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What games could still learn from Gone Home

by on May 25, 2015
 

I keep thinking about how important Gone Home is to games as a storytelling medium.

It’s difficult to put in words because the way the game handles it is very matter-of-fact. There’s nothing special about the way Gone Home tells its story while you’re playing it, but when you step away and look at it in the context of the entire medium of games, it’s something worth recognizing. It’s not the first game to construct its narrative this way, it’s just the most notable and recent one. And looking back at its reviews, I don’t see a lot of people acknowledging why Gone Home felt so different and even strange to some people.

What Gone Home does is pretty simple but it has wider implications for how games tell stories. And I think that’s worth talking about.

First, you have to understand that games almost always tell stories about you. And by you I mean the player or the character that represents your actions in the game. Think Nathan Drake and Master Chief and Mario. Games construct narratives around these main characters, which are performed by you. This means that you are actively participating in the story and driving its events forward.

And there’s nothing wrong with that. Characters that drive their stories is good storytelling. It gives the narrative logic and lets the storyteller use what the character does as a way to find some kind of truth about them. In games, this is especially important because you get to actually do the actions as if you were the character. In The Walking Dead, you grow a relationship with Clementine through your own choices and in-turn create a bond that feels unique to you. That bond is really just being able to empathize with Lee and how he reacts to the situations he’s in. You’re able to have that because you’re put in the same exact situations with all the tension and urgency Lee feels. Games let us understand characters on a deeper level than any other medium because we get to embody them.

Pretty rad right?

But Gone Home shows that there’s other ways to tell stories in games.

Gone Home is a rare game that’s not about you or the character you play as. Instead, you are simply a medium for its story to be told through. You explore the house and uncover pieces of the story, but are never actively involved in it. The story is really about Sam’s relationship with Lonnie. Sam is the main character, not you. She is the one that drives the story, the one you empathize with.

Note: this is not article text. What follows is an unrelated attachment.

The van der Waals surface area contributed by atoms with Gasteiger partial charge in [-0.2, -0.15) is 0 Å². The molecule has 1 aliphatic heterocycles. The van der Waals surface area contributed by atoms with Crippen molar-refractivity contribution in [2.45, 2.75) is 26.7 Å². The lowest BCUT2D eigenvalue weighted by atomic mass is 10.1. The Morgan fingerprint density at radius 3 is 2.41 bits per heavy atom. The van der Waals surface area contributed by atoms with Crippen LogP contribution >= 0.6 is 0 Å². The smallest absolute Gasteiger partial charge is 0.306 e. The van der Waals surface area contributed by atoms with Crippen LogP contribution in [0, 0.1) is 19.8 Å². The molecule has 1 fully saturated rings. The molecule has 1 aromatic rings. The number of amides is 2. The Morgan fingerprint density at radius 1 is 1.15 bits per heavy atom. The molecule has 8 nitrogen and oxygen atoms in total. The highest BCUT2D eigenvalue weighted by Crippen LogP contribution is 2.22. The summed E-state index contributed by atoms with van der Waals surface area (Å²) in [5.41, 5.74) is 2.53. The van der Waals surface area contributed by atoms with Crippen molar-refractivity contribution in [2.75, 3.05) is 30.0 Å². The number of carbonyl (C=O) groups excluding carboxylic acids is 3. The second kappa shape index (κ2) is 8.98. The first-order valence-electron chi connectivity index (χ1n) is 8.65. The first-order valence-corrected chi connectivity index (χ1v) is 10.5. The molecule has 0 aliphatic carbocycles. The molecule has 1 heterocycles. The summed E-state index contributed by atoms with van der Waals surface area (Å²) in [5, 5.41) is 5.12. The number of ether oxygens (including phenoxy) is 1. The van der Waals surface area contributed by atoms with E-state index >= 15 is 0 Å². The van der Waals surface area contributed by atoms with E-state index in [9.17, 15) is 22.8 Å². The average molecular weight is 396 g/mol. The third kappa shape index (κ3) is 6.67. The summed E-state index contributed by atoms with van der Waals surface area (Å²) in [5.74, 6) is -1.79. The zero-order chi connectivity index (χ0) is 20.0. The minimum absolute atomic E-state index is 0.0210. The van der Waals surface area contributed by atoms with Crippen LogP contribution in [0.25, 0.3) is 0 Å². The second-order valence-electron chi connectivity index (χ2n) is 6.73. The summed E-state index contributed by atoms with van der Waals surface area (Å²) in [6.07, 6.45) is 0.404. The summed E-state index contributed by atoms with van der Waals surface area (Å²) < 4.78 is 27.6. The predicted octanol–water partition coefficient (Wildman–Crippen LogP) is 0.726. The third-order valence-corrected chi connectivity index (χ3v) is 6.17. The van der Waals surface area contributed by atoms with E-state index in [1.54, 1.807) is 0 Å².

For a lot of people that was pretty weird for a game.

System Shock and Bioshock already did this before with their short voice diaries from the perspective of non-player characters. But those games used it as a way to give their worlds texture on the side of a traditional player-driven narrative. It wasn’t the focus of the entire game like it is for Gone Home.

And if you consider traditional player-driven narrative as the only way to do it, then Gone Home is pretty strange. The things you do don’t actually matter to its story, it’s just how you uncover what went on for yourself. So then you might ask why are you even there? And if you continue down that line of thinking then I’m sure it’s easy to struggle with Gone Home even being called a game in the first place. But that conclusion represents a very damaging concept that games must adhere to a checklist of things that legitimizes them. It’s a really bad and narrow way to look at things, especially for Gone Home since there is a reason you’re there.

Gone Home doesn’t have a story unless you tell it. There are big plot developments that happen when Sam literally talks about them in her journals, but there are other ones told through the objects you find that can only be interpreted by someone who is able to connect everything together into a logical narrative. In other words, a human! Stories are ingrained in our species. We turn everything into narratives. From our own life experiences to what other people do to, heck, even what our pets do! Gone Home relies on this. It needs you to connect the scattered parts of its narrative to make it whole.

And in that way, Gone Home can still be about you but at the same time have a story that’s not. You still get that intrinsic bond that games do well, except in two ways. One with Sam through traditional character-driven storytelling, and one with your own actions that reveal the story. Thus proving that game stories don’t need you to play as the main character. They can be just as strong and true to the medium with you in a more functional role. Gone Home isn’t an exception to a rule because there are no rules. Gone Home is an example of what games can do. And I think that’s always worth talking about.

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